Mobilisation with movement and exercise, corticosteroid injection, or wait and see for tennis elbow: randomised trialBMJ 2006; 333 doi: https://doi.org/10.1136/bmj.38961.584653.AE (Published 02 November 2006) Cite this as: BMJ 2006;333:939
- Leanne Bisset, PhD candidate1,
- Elaine Beller, director of biostatistics2,
- Gwendolen Jull, professor3,
- Peter Brooks, executive dean4,
- Ross Darnell, statistician3,
- Bill Vicenzino, associate professor ()3
- 1 School of Health and Rehabilitation Sciences, University of Queensland, St Lucia, QLD, Australia 4072
- 2 Queensland Clinical Trials Centre, School of Population Health, University of Queensland
- 3 School of Health and Rehabilitation Sciences, University of Queensland
- 4 Faculty of Health Sciences, University of Queensland
- Correspondence to: B Vicenzino
- Accepted 24 August 2006
Objective To investigate the efficacy of physiotherapy compared with a wait and see approach or corticosteroid injections over 52 weeks in tennis elbow.
Design Single blind randomised controlled trial.
Setting Community setting, Brisbane, Australia.
Participants 198 participants aged 18 to 65 years with a clinical diagnosis of tennis elbow of a minimum six weeks' duration, who had not received any other active treatment by a health practitioner in the previous six months.
Interventions Eight sessions of physiotherapy; corticosteroid injections; or wait and see.
Main outcome measures Global improvement, grip force, and assessor's rating of severity measured at baseline, six weeks, and 52 weeks.
Results Corticosteroid injection showed significantly better effects at six weeks but with high recurrence rates thereafter (47/65 of successes subsequently regressed) and significantly poorer outcomes in the long term compared with physiotherapy. Physiotherapy was superior to wait and see in the short term; no difference was seen at 52 weeks, when most participants in both groups reported a successful outcome. Participants who had physiotherapy sought less additional treatment, such as non-steroidal anti-inflammatory drugs, than did participants who had wait and see or injections.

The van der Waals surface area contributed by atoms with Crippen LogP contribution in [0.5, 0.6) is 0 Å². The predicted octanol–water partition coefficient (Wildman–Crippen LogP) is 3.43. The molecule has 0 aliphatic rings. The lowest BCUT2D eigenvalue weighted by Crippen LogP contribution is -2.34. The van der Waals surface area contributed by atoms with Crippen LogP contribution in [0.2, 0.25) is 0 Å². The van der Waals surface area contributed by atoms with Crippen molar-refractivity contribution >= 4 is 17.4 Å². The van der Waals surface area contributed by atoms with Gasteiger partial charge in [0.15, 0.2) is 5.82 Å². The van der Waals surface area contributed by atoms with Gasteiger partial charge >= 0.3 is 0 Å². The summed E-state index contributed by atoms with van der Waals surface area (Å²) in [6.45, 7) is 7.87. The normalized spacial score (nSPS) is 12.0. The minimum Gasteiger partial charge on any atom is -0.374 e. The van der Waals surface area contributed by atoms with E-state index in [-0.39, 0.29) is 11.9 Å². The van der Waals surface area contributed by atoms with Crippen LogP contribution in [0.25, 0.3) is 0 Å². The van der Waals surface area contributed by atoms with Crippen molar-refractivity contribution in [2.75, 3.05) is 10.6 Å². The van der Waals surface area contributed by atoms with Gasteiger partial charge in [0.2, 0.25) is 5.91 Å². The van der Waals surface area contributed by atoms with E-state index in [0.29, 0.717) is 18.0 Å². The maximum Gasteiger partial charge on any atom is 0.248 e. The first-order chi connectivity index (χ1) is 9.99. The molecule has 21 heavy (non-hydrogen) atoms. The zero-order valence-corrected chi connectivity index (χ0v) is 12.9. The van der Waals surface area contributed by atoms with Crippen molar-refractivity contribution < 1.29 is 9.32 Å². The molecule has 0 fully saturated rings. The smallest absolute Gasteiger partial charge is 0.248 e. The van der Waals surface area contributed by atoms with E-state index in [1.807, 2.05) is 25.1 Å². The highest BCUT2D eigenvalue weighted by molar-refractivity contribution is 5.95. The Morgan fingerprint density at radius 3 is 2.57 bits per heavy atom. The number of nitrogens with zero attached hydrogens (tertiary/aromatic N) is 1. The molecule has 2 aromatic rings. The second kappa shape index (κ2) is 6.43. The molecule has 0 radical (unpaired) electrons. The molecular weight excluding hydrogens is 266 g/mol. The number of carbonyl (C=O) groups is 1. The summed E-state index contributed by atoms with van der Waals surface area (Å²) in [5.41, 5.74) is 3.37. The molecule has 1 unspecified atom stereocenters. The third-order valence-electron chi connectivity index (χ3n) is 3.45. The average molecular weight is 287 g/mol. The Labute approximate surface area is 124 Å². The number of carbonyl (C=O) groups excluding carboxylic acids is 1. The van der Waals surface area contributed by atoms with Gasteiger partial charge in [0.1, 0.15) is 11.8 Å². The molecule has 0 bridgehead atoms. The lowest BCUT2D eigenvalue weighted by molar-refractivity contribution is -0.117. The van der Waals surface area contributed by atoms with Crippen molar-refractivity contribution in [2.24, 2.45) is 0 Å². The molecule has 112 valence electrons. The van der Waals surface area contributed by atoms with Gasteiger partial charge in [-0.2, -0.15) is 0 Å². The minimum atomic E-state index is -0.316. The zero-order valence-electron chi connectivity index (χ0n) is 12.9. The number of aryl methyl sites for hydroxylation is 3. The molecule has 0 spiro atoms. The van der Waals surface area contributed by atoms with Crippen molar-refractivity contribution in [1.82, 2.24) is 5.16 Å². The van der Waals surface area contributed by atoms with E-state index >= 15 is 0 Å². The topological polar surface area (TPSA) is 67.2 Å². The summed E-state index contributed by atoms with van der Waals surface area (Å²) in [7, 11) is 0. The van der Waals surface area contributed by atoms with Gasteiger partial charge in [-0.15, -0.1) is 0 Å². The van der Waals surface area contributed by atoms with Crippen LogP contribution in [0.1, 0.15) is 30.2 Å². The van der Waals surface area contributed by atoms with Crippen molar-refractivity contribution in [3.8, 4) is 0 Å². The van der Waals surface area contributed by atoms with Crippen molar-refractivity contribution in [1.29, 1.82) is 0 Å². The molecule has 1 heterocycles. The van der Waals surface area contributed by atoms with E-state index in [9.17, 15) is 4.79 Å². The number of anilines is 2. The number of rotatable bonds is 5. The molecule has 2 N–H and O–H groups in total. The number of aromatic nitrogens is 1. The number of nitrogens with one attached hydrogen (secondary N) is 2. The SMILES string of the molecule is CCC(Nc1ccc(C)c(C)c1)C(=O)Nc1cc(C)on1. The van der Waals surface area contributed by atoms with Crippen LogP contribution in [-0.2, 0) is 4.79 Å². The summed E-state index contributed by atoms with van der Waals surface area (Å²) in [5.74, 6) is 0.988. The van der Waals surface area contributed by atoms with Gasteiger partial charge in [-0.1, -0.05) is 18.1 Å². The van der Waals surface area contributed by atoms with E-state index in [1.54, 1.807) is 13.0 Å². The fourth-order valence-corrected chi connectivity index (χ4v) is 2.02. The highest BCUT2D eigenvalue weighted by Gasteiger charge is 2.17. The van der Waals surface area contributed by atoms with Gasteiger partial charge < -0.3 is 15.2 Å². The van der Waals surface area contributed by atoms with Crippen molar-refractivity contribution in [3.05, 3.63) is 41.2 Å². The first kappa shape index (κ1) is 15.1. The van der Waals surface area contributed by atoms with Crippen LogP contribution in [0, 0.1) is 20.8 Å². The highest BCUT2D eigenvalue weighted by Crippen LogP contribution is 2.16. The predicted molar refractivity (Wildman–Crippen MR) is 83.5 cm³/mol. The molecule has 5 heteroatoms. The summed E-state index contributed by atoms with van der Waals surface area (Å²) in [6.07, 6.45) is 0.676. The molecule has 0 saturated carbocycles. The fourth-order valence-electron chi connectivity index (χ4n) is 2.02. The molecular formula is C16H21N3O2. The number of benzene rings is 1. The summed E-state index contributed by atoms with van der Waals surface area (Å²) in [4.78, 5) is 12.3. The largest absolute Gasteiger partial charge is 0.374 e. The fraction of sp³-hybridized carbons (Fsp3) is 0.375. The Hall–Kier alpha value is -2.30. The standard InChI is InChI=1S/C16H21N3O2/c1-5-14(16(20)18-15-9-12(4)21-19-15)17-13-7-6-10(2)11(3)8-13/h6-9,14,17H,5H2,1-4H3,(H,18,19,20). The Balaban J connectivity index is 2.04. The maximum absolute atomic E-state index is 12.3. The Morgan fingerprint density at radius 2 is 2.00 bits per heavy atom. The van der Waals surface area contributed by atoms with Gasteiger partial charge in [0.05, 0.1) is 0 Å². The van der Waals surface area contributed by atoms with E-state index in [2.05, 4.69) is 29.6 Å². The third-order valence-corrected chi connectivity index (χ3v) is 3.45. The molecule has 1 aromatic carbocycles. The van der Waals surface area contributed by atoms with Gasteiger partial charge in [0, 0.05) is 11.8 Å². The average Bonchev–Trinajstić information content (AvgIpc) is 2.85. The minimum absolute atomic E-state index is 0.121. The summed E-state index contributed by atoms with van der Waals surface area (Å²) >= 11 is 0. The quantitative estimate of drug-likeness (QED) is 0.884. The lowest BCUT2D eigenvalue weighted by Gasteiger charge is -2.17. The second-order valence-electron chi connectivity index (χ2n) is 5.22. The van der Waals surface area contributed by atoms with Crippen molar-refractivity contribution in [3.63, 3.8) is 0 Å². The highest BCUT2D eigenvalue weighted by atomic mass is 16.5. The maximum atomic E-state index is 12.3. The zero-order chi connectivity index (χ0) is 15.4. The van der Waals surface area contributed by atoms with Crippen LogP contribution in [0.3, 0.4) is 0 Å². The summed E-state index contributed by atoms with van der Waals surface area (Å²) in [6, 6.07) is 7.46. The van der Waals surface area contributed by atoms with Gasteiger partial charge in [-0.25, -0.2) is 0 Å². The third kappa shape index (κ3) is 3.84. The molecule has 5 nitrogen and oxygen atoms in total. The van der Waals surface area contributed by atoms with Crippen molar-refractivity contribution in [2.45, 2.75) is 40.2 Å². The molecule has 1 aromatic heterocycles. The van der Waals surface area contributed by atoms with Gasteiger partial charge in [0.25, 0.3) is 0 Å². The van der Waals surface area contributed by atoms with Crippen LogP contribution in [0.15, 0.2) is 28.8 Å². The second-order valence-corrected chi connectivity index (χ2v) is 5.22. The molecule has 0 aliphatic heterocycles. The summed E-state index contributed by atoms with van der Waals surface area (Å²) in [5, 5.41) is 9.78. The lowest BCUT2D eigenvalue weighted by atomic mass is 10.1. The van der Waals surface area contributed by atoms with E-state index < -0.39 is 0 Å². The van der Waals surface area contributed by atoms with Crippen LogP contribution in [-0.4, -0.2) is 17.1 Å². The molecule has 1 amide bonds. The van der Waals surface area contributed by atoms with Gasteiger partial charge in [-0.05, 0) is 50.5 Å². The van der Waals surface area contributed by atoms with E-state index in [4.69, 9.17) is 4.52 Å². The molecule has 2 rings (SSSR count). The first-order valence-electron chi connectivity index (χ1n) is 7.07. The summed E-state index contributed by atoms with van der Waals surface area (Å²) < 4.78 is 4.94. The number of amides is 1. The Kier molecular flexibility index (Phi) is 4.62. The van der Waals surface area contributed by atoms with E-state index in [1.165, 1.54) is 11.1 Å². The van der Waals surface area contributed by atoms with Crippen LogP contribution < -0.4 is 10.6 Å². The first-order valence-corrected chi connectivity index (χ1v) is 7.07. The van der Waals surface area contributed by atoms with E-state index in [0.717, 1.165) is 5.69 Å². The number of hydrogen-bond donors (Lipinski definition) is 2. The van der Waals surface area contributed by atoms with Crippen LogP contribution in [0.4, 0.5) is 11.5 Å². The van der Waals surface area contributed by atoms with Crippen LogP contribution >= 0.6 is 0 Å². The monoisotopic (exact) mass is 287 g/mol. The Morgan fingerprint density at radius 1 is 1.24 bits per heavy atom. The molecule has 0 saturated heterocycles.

Conclusion Physiotherapy combining elbow manipulation and exercise has a superior benefit to wait and see in the first six weeks and to corticosteroid injections after six weeks, providing a reasonable alternative to injections in the mid to long term. The significant short term benefits of corticosteroid injection are paradoxically reversed after six weeks, with high recurrence rates, implying that this treatment should be used with caution in the management of tennis elbow.
Contributors LB was responsible for the recruitment and screening of participants, did baseline and follow-up outcome assessments, analysed data, and prepared the manuscript. EB assisted in the trial design and reviewed the manuscript. GJ and PB assisted in the NHMRC grant application and trial design and reviewed the manuscript. RD advised on the statistical design of the trial and in the data analysis and interpretation. BV, as chief investigator on the NHMRC grant, supervised the running of the project, cross checked the participants entering the trial, and supervised data analysis and preparation of the manuscript. BV is the guarantor.
Funding University of Queensland and the National Health and Medical Research Council, Primary Health Care Project Grant, Australia #252710.
Competing interests None declared.
Ethical approval Institutional research ethics committee.